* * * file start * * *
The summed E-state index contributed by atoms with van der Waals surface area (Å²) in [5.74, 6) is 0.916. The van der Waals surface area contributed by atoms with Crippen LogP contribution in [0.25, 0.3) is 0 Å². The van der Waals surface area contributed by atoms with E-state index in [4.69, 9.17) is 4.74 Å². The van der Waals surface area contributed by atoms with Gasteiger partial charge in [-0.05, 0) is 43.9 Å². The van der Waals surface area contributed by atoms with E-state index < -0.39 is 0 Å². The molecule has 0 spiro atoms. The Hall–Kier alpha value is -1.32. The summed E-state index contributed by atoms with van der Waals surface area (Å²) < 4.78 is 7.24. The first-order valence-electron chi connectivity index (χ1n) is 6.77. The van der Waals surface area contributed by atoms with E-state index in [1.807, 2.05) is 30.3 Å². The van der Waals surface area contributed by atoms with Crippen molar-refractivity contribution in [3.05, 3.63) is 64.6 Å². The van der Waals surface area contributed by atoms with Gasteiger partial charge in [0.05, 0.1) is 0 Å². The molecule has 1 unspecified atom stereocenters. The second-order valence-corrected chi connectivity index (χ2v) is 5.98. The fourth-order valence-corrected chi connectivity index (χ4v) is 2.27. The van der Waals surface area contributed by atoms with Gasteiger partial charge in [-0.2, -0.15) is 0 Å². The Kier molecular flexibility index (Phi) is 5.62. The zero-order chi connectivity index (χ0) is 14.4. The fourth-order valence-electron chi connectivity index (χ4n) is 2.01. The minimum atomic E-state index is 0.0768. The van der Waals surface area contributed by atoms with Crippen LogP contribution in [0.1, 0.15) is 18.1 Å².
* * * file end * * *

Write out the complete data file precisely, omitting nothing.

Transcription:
The summed E-state index contributed by atoms with van der Waals surface area (Å²) in [5.74, 6) is 0.916. The van der Waals surface area contributed by atoms with Crippen LogP contribution in [0.25, 0.3) is 0 Å². The van der Waals surface area contributed by atoms with E-state index in [4.69, 9.17) is 4.74 Å². The van der Waals surface area contributed by atoms with Gasteiger partial charge in [-0.05, 0) is 43.9 Å². The van der Waals surface area contributed by atoms with E-state index < -0.39 is 0 Å². The molecule has 0 spiro atoms. The Hall–Kier alpha value is -1.32. The summed E-state index contributed by atoms with van der Waals surface area (Å²) < 4.78 is 7.24. The first-order valence-electron chi connectivity index (χ1n) is 6.77. The van der Waals surface area contributed by atoms with E-state index in [1.807, 2.05) is 30.3 Å². The van der Waals surface area contributed by atoms with Crippen molar-refractivity contribution in [3.05, 3.63) is 64.6 Å². The van der Waals surface area contributed by atoms with Gasteiger partial charge in [0.05, 0.1) is 0 Å². The molecule has 1 unspecified atom stereocenters. The second-order valence-corrected chi connectivity index (χ2v) is 5.98. The fourth-order valence-corrected chi connectivity index (χ4v) is 2.27. The van der Waals surface area contributed by atoms with Gasteiger partial charge in [-0.2, -0.15) is 0 Å². The Kier molecular flexibility index (Phi) is 5.62. The zero-order chi connectivity index (χ0) is 14.4. The fourth-order valence-electron chi connectivity index (χ4n) is 2.01. The minimum atomic E-state index is 0.0768. The van der Waals surface area contributed by atoms with Crippen LogP contribution in [0.1, 0.15) is 18.1 Å².